It’s been widely assumed that mounting student debt is eating away at this otherwise buoyant housing market recovery. John Burns Consulting’s study — boiled down to a free one-pager for those that aren’t paying customers that got the more thorough report — attempts to quantify the impact.

How did the adviser arrive at $83 billion? Well, we start with the 5.9 million households under the age of 40 that are paying at least $250 in student loan debt, nearly triple the 2.2 million leveraged college grads in the same predicament back in 2005. We then get to the assumption that $250 earmarked for student loan debt every month reduces the buying power of a potential home buyer by $44,000. That’s bad, and it’s naturally worse depending on how much more than $250 a month some of these indebted students have taken on to pay back. That’s less money they can commit to a mortgage. John Burns Consulting offers up that most households paying at least $750 a month in student loan have priced themselves out of the housing market entirely.

It gets worse

The study only looked at folks between the ages of 20-40. That’s a pretty sizable lot, especially since 35% of all households in that age bracket have at least $250 a month in student debt. However, even John Burns Consulting concedes that there’s “a big chunk of households over age 40 who have student debt” as well. It’s not likely to be as bad, naturally, but it’s all incremental at this point.

This report also happens to come at a time when the housing industry is starting to flinch after a couple of years of boom and bounce. Right now everything seems great. New home sales data released this past week showed the industry’s highest monthly growth rate in more than six years. However, the near-term outlook is starting to get hazy.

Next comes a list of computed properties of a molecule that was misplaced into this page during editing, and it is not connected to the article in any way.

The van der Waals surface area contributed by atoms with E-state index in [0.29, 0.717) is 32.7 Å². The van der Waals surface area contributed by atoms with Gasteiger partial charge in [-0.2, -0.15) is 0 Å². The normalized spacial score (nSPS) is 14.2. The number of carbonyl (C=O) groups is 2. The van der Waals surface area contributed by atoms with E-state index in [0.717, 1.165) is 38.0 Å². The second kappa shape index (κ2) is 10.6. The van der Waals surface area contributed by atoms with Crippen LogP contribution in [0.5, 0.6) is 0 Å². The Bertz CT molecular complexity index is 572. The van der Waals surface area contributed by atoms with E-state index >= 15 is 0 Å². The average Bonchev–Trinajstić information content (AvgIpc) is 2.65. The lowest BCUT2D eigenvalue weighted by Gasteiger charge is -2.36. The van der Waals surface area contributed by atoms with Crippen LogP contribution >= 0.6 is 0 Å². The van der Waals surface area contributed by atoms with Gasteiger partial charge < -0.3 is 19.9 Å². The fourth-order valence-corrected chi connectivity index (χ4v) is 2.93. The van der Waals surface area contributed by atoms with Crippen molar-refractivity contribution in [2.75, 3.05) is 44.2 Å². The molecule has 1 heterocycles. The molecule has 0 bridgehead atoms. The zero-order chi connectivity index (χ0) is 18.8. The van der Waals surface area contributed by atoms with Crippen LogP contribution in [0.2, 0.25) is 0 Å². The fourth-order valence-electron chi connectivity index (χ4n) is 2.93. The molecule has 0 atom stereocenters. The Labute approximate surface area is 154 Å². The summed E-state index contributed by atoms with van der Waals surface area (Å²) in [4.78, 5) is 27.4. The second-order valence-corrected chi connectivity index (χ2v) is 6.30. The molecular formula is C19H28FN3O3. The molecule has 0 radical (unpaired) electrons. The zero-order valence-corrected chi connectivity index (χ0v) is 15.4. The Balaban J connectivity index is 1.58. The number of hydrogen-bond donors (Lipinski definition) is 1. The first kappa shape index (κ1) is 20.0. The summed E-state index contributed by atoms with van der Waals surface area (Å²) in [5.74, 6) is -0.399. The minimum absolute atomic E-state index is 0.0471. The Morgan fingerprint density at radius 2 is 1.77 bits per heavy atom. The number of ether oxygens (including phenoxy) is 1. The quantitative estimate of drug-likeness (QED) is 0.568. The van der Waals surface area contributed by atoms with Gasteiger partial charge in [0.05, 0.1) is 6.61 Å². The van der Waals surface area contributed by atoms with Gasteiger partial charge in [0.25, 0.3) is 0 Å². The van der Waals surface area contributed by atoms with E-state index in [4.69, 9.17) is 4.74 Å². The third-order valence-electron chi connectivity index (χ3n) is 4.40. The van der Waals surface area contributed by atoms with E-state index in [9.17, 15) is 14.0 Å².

Shares of KB Home (KBH) shed more than 5% of its value on Wednesday after reporting uninspiring quarterly results. Revenue and earnings fell short of expectations, and the same can be said about its number of closings and order growth. Earlier this month it was luxury bellwether Toll Brothers (TOL) setting an uneasy tone after posting a year-over-year decline in the number of contracts it signed during the period and an uptick in the cancellation rate for existing home orders.

It gets better

The student debt crisis is real, and the skyrocketing costs of obtaining a post-secondary education naturally open up the debate of its necessity. However, it’s also important to remember that university grads are earning far more than those that don’t attend college.

The median of annual earnings for young adults in 2012 was $46,900 for those with a bachelor’s degree, $30,000 for those with just a high school degree or credential and $22,900 for those who did not complete high school. Those going on to grad school for advanced degrees — and that’s where student loans can really start to pile up — are at $59,600 a year.

In other words, most college grads, and especially grad school graduates, are typically better off than those that didn’t pursue higher education, even with the student loan albatross around their white-collared necks. The housing industry would be better off if colleges were cheaper or if student debt levels were lower, but the same can be said about purchasing power in general. At the end of the day, debt-saddled or not, the housing industry needs its college graduates.

Rick Munarriz, The Motley Fool 9:33 a.m. EDT October 5, 2014

 

Your student loan is killing the housing market.